Less than 24 hours in Baler

First of all, I don’t recommend it: spending less than 24 hours in Baler. Unless, you’ve been stuck in the city for months, have been salivating over beach photos in your Instagram feed, have a company outing, or all of the above. Then, it’s a welcome escape.

Baler, a coastal town in Aurora province, is known as one of the top surfing spots in the country. Pounded by the waves of the Pacific Ocean, Baler is reportedly where surfing was born in the country after the film crew from Apocalypse Now surfed and left their boards back in 1979. These days there are several surfing schools and resorts that dot the stretch of Sabang Beach in Baler. One of them is Costa Pacifica.

slouchingsomewhere_bsurfboards

Having only opened last year, Costa Pacifica has earned a reputation of being one of the more comfortable accommodations you can book in Baler, where backpacker inns also abound. I wasn’t really keen to learn how to surf, especially when there was a typhoon heading in the area–oh, who am I kidding? That weekend, my idea of being adventurous at the beach was drinking cocktails by the pool, even as it was raining.

It takes between five to six hours to get to Baler from Manila. It took us seven hours, two hours of which were spent in rough, winding roads, most of which were under construction. (Turns out, the driver took a wrong turn and ended up taking the longer route.) By the time our bus pulled over in the early afternoon in front of the resort’s spacious lobby, we were all ready to jump out, start drinking/forget dieting/lay catatonic by the pool/nap in our rooms or any of the above. (Oh, yes, learn to surf for a few.)

Costa Pacifica

The pool in Costa Pacifica, where you can take temporary residence on the lounge chairs…

slouchingsomewhere_cpacifica

…or take a nap on the day bed at your suite

Costa Pacifica

Nothing says like meal at a beach like an entire coconut for your drink. (Our lunch was an assortment of grilled fish, pancit, and local vegetable dishes like ginataang kalabasa at sitaw, pictured above)

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Costa Pacifica ready for an evening bonfire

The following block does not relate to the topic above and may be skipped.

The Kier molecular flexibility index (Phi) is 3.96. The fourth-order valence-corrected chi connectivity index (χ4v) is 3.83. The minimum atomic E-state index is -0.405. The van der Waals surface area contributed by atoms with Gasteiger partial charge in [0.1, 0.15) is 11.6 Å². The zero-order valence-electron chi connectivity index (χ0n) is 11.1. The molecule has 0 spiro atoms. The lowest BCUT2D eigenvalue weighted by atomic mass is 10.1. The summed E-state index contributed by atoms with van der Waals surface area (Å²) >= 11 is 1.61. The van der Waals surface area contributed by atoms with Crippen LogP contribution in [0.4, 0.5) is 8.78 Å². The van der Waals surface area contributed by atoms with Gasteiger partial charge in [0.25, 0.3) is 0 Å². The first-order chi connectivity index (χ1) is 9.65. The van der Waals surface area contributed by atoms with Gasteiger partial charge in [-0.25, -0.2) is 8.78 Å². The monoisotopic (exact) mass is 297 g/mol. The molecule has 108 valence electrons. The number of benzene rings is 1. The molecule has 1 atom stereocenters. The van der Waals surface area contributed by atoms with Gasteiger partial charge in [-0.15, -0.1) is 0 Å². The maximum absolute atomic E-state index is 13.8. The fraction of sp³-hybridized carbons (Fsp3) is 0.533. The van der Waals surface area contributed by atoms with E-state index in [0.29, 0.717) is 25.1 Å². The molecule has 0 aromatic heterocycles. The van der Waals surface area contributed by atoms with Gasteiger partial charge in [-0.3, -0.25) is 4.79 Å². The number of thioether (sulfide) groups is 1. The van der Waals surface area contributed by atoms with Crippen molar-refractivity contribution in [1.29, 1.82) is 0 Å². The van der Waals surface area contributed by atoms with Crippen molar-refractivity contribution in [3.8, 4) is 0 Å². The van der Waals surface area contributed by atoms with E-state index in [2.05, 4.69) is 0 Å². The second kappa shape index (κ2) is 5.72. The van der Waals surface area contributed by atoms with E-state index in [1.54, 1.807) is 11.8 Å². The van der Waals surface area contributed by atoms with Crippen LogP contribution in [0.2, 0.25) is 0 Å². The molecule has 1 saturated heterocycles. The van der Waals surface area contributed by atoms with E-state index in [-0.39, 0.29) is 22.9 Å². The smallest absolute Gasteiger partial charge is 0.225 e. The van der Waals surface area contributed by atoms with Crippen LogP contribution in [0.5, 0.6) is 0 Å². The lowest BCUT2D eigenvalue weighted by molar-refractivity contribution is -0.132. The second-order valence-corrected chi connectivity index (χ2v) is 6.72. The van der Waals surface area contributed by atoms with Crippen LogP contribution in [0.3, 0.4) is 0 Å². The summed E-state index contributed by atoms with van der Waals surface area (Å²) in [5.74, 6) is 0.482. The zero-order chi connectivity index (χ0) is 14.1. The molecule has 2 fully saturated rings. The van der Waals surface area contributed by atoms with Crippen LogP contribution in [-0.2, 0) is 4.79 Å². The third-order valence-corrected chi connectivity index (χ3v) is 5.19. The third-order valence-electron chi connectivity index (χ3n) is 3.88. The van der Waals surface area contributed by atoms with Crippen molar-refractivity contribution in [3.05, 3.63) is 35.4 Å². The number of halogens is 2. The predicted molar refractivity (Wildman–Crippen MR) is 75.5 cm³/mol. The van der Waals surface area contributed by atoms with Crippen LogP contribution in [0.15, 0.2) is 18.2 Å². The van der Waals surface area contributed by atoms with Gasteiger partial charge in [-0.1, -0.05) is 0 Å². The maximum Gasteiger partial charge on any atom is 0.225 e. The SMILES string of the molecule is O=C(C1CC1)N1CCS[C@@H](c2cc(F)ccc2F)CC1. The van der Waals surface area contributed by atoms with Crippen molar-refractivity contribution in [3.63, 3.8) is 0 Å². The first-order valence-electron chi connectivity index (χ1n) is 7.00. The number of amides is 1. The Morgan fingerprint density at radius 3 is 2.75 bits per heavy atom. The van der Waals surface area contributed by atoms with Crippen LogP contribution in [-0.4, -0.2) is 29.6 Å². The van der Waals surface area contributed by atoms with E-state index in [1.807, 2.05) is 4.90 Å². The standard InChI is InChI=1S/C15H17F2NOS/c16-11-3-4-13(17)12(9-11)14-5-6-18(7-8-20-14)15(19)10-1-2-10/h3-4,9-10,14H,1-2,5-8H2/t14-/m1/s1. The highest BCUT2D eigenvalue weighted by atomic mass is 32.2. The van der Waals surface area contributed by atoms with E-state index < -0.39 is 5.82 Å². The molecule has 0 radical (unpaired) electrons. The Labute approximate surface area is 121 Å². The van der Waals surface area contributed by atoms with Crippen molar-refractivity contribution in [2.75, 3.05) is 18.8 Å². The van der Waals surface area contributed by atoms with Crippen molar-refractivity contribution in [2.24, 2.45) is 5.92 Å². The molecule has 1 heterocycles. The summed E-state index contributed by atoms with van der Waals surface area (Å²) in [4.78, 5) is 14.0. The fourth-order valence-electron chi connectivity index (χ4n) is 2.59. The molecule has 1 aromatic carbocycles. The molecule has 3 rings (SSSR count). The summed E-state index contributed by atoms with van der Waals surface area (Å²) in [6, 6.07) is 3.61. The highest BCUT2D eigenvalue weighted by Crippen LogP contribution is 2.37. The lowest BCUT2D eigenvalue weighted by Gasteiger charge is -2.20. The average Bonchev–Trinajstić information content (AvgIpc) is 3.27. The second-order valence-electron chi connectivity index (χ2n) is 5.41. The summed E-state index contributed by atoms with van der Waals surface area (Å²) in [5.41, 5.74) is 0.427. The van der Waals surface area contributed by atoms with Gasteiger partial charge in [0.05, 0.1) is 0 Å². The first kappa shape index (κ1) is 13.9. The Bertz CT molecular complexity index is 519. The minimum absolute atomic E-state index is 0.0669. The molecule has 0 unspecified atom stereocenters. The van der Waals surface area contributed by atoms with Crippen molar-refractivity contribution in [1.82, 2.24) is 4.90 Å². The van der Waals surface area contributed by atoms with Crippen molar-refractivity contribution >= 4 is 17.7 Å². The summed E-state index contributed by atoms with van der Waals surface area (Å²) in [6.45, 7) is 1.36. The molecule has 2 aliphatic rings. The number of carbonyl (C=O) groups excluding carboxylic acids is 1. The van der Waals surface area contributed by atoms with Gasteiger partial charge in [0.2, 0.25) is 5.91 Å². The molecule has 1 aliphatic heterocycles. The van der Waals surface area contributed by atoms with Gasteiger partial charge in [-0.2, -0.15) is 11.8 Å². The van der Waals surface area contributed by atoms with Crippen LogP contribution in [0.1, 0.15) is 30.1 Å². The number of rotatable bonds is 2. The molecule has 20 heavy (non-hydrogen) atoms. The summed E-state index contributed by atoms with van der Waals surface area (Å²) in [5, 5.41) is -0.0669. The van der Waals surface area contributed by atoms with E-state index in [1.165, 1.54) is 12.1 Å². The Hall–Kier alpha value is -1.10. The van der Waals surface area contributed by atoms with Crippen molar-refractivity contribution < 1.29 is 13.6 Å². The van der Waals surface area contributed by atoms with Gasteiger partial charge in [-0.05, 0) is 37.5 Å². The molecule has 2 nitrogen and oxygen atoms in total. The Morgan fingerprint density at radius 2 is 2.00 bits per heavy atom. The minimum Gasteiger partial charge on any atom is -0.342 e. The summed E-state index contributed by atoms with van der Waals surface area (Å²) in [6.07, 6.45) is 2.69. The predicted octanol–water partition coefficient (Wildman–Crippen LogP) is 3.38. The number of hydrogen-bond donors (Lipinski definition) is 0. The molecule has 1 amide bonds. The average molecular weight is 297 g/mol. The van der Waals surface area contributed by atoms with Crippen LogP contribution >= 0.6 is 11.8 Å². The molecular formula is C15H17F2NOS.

After we finished our late lunch, a bunch of us decided to go around the town: we went to Museo de Baler (which has a handful of notable pieces, but many others–like the portraits on the second floor–seemed odd), the historic Baler Church, a couple of stores to buy some sweet Nanay Pacing Homemade Peanut Butter and some camote (sweet potato) chips, and to house of the late former first lady Doña Aurora Quezon (a simple, traditional Filipino home).

Church in Baler

The Baler Church is where Spanish troops fortified themselves for 11 months, from 1898 to 1899, as Filipino revolutionaries laid siege to it

Afterward, we headed back to the resort and finally made our way to dark stretch of beach that is Sabang.

The best time to surf in Baler is from September to March and from the looks of the waves that September weekend, it was right on schedule. The  huge storm coming our way, which was predicted to make landfall in 24 hours, was already making its presence felt. Strong winds, overcast skies, and rain showers didn’t seem to discourage the surfing students that day who were ready to take on the waves, or at the very least, manage to get up on that surf board. Cheers to them and cheers to a brief weekend getaway. Now, the trip back to Manila the following day, less than 24 hours later. That was another matter.

Surfing students lined up...

Surfing students take on the waves in front of Sabang Beach in Baler

Sabang Beach

A quiet Sunday morning on Sabang Beach before the storm

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Done for the day

Costa Pacifica: 080 Buton Street, Sitio Labasin, Sabang Beach, Baler, Aurora, Philippines, 3200; phone nos: (632) 5764555 (Manila office), (63) 917 8536040

Find a map in the Costa Pacifica website

 

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4 thoughts on “Less than 24 hours in Baler

  1. Nice to see that if you’re at a beach you still enjoy having a drink and lovely looking meal on it even if a storm is coming.

    Charlie don’t surf!

    Apocalypse Now is one of my favourite films. Are there any traces left of it at the beach apart from the surfing?

    • Hi Jason, haha! Of course, you would remember that line 🙂 I didn’t see or hear of any other traces of the movie but then again I didn’t get to explore much of the beach beyond the resort’s beach front and only a small part of the town.

  2. Oooh, Baler! Been dreaming about going back there for ages! That’s the hometown of a friend who took us there way back in the early 2000s, I think (or maybe it might have been late 1990s) and we thoroughly enjoyed it! Even if getting there was a nightmare! I should tag her so she can read this. 🙂

    • The first time I went to Baler (for work) it was also just an overnight thing and we came right AFTER a storm so there were landslides and the roads were just in a horrible state. I wasn’t sure if I wanted to go back…but I’m glad the office outing happened so I got a chance to see it again, even if it was ever briefly and a storm was on the horizon. Maybe there’s something about me and Baler and typhoons.

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